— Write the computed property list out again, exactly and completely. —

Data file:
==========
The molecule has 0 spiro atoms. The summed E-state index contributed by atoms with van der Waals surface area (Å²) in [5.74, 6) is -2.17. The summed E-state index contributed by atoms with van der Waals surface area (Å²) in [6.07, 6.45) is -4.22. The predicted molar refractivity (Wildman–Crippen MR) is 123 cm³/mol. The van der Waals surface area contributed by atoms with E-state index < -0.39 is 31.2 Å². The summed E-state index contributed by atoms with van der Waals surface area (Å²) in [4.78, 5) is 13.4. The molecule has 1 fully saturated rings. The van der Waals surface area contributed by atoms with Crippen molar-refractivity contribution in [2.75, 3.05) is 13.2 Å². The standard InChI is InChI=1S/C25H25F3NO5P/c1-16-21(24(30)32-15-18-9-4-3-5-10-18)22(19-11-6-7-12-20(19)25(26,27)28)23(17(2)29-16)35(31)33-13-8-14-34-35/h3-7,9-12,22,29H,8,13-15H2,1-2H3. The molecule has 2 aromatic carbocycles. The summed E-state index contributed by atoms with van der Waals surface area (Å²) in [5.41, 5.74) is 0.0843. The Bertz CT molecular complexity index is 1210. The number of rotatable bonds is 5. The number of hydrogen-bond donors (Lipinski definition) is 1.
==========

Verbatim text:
The molecule has 0 spiro atoms. The summed E-state index contributed by atoms with van der Waals surface area (Å²) in [5.74, 6) is -2.17. The summed E-state index contributed by atoms with van der Waals surface area (Å²) in [6.07, 6.45) is -4.22. The predicted molar refractivity (Wildman–Crippen MR) is 123 cm³/mol. The van der Waals surface area contributed by atoms with E-state index < -0.39 is 31.2 Å². The summed E-state index contributed by atoms with van der Waals surface area (Å²) in [4.78, 5) is 13.4. The molecule has 1 fully saturated rings. The van der Waals surface area contributed by atoms with Crippen molar-refractivity contribution in [2.75, 3.05) is 13.2 Å². The standard InChI is InChI=1S/C25H25F3NO5P/c1-16-21(24(30)32-15-18-9-4-3-5-10-18)22(19-11-6-7-12-20(19)25(26,27)28)23(17(2)29-16)35(31)33-13-8-14-34-35/h3-7,9-12,22,29H,8,13-15H2,1-2H3. The molecule has 2 aromatic carbocycles. The summed E-state index contributed by atoms with van der Waals surface area (Å²) in [5.41, 5.74) is 0.0843. The Bertz CT molecular complexity index is 1210. The number of rotatable bonds is 5. The number of hydrogen-bond donors (Lipinski definition) is 1.